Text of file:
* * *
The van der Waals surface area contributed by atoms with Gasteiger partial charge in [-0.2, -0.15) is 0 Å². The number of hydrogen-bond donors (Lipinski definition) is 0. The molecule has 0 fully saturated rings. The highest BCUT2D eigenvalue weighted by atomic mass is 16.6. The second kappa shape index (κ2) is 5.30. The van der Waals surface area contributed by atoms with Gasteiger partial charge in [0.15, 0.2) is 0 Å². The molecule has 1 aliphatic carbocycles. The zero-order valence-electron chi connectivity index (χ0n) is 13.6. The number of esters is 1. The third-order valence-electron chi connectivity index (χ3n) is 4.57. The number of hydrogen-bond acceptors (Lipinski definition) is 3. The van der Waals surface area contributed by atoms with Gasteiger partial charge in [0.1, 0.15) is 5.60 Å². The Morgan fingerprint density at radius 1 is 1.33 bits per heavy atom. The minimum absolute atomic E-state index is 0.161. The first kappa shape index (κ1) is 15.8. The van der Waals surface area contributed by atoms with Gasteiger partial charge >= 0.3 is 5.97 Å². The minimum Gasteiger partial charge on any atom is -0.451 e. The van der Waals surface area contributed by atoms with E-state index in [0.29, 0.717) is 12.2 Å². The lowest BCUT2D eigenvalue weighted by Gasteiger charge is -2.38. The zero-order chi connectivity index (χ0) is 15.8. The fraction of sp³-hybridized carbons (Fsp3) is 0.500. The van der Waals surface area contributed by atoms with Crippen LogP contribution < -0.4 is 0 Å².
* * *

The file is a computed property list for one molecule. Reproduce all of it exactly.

The van der Waals surface area contributed by atoms with Gasteiger partial charge in [-0.2, -0.15) is 0 Å². The number of hydrogen-bond donors (Lipinski definition) is 0. The molecule has 0 fully saturated rings. The highest BCUT2D eigenvalue weighted by atomic mass is 16.6. The second kappa shape index (κ2) is 5.30. The van der Waals surface area contributed by atoms with Gasteiger partial charge in [0.15, 0.2) is 0 Å². The molecule has 1 aliphatic carbocycles. The zero-order valence-electron chi connectivity index (χ0n) is 13.6. The number of esters is 1. The third-order valence-electron chi connectivity index (χ3n) is 4.57. The number of hydrogen-bond acceptors (Lipinski definition) is 3. The van der Waals surface area contributed by atoms with Gasteiger partial charge in [0.1, 0.15) is 5.60 Å². The Morgan fingerprint density at radius 1 is 1.33 bits per heavy atom. The minimum absolute atomic E-state index is 0.161. The first kappa shape index (κ1) is 15.8. The van der Waals surface area contributed by atoms with Gasteiger partial charge >= 0.3 is 5.97 Å². The minimum Gasteiger partial charge on any atom is -0.451 e. The van der Waals surface area contributed by atoms with E-state index in [0.29, 0.717) is 12.2 Å². The lowest BCUT2D eigenvalue weighted by Gasteiger charge is -2.38. The zero-order chi connectivity index (χ0) is 15.8. The fraction of sp³-hybridized carbons (Fsp3) is 0.500. The van der Waals surface area contributed by atoms with Crippen LogP contribution < -0.4 is 0 Å².